Glues for shoes

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by Jamie Robinson, 2nd year student, MPhil Textile Conservation.

In the first semester of the second year students at the Centre for Textile Conservation undertake an intensive two week adhesive workshop.  Adhesive treatments tend to be used by textile conservators for objects which are either brittle, painted or non-textile or where  access for stitching is limited or restricted and their successful application requires a good understanding of both science theory and conservation practice. A variety of adhesives and concentrations are sampled; films are cast onto a selection of support fabrics, then reactivated using heat and/or solvents.  Following this, samples are scrutinised, while the merits of each as a potential support for severely degraded textiles are discussed.  Finally, when we have proved that we know our polyvinyl acetates from our cellulose ethers and our Lascaux 303HV from our 498HV, we are allocated our own historic object which necessitates such a treatment.

Studio Trials with Adhesives
Studio Trials with Adhesives
19th Century Wedding Slippers Before Conservation © CSG CIC Glasgow Museums Collection.
19th Century Wedding Slippers Before Conservation © CSG CIC Glasgow Museums Collection.

My object is a pair of mid-19th century wedding slippers in soft ivory leather adorned with satin ribbons and rosettes, from the collection of Glasgow Museums. The shoes are to be displayed with a wedding dress belonging to the mother of John Logie Baird; the Scottish engineer and inventor of the television.  This will form part of an impressive collection of 19th century costume to go on exhibition in 2015. It is not difficult to become completely immersed in a textile object while studying it and certainly one of the joys of undertaking such a project at university is that time is allocated specifically for this purpose.  These slippers exhibit the distinctive short ‘knock-on heel’ fashionable of the period, cut from wood, wrapped in leather and seamed to the centre breast (the forward facing side of the heel).  The ‘knock-on’ name refers to the nailed construction, all the more prominent in the case of these shoes, where holes to the left insole expose the rusted construction pins below.  It is snippets of information such as this that help us to build up a broad understanding of an object; not just where and when it came from but also what has happened to it during its lifetime, this will in turn impact on treatment decisions.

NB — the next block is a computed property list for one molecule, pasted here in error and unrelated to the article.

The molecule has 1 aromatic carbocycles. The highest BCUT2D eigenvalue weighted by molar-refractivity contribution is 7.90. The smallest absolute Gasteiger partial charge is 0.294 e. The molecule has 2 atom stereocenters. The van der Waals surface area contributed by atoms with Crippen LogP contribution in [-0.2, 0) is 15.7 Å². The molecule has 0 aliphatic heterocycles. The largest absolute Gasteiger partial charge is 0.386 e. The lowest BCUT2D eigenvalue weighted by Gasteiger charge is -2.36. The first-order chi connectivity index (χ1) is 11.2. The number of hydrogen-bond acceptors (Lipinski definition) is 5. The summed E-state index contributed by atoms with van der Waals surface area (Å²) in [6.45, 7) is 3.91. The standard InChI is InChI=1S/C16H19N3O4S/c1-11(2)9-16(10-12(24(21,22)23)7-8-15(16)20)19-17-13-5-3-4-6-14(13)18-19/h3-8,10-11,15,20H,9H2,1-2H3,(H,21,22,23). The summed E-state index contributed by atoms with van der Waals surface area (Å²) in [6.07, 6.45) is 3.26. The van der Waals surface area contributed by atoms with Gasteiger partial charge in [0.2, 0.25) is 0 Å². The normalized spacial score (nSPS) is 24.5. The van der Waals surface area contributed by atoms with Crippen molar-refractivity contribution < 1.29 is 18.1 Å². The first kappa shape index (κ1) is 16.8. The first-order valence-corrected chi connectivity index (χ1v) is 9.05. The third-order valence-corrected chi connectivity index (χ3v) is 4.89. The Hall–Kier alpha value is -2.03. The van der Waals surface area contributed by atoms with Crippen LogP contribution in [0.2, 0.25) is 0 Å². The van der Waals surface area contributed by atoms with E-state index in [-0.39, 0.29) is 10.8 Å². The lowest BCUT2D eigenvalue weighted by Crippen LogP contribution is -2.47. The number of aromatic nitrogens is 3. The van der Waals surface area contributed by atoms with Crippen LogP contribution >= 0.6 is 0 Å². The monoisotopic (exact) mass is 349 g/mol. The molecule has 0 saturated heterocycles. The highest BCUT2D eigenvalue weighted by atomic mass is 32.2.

Fraying and Fragmentary Ribbons Before Conservation © CSG CIC Glasgow Museums Collection
Fraying and Fragmentary Ribbons Before Conservation © CSG CIC Glasgow Museums Collection

My treatment proposal involves stabilisation of the severely fraying, fragmentary ribbons with a silk underlay, applied with an adhesive film.  And so, after much object contemplation, the adhesive trials start again (this time in context), for my proposed adhesive must be tacky enough to allow realignment and reconstruction of fraying fibres and strong enough to secure them in place once activated.  My decision to use a combination of adhesive and stitch support methods should allow me to use the adhesive more sparingly, in a fairly low concentration, thereby retaining textile flexibility.  Films are trialed in combination with stitching on lengths of ‘test’ ribbon acquired for the purpose and tomorrow the painstaking task begins under the supervision of Karen Thompson, Conservation Teacher.  While I am understandably a little anxious, this is a fantastic opportunity and I am so grateful to Glasgow Museums for entrusting me with the preservation of these significant slippers.

Stitching in Progress ©  CSG CIC Glasgow Museums Collection.
Stitching in Progress © CSG CIC Glasgow Museums Collection and University of Glasgow.

 

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